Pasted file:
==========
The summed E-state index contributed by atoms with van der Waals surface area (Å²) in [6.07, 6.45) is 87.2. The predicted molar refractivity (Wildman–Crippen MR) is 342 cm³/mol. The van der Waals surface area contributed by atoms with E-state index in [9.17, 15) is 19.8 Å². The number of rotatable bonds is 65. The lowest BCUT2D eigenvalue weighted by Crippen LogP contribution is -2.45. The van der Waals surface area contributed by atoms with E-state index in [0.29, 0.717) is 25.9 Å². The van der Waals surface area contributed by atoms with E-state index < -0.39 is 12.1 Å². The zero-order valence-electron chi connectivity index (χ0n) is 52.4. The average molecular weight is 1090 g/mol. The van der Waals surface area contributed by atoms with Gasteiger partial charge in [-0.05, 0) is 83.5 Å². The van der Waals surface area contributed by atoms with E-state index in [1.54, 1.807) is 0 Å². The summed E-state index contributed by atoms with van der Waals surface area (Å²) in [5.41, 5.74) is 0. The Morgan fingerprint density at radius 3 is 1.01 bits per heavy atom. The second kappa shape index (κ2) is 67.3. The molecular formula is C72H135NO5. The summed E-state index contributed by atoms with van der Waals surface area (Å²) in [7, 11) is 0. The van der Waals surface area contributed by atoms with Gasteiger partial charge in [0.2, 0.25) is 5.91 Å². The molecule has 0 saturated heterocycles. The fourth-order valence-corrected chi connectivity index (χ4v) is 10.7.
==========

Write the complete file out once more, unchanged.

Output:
The summed E-state index contributed by atoms with van der Waals surface area (Å²) in [6.07, 6.45) is 87.2. The predicted molar refractivity (Wildman–Crippen MR) is 342 cm³/mol. The van der Waals surface area contributed by atoms with E-state index in [9.17, 15) is 19.8 Å². The number of rotatable bonds is 65. The lowest BCUT2D eigenvalue weighted by Crippen LogP contribution is -2.45. The van der Waals surface area contributed by atoms with E-state index in [0.29, 0.717) is 25.9 Å². The van der Waals surface area contributed by atoms with E-state index < -0.39 is 12.1 Å². The zero-order valence-electron chi connectivity index (χ0n) is 52.4. The average molecular weight is 1090 g/mol. The van der Waals surface area contributed by atoms with Gasteiger partial charge in [-0.05, 0) is 83.5 Å². The van der Waals surface area contributed by atoms with E-state index in [1.54, 1.807) is 0 Å². The summed E-state index contributed by atoms with van der Waals surface area (Å²) in [5.41, 5.74) is 0. The Morgan fingerprint density at radius 3 is 1.01 bits per heavy atom. The second kappa shape index (κ2) is 67.3. The molecular formula is C72H135NO5. The summed E-state index contributed by atoms with van der Waals surface area (Å²) in [7, 11) is 0. The van der Waals surface area contributed by atoms with Gasteiger partial charge in [0.2, 0.25) is 5.91 Å². The molecule has 0 saturated heterocycles. The fourth-order valence-corrected chi connectivity index (χ4v) is 10.7.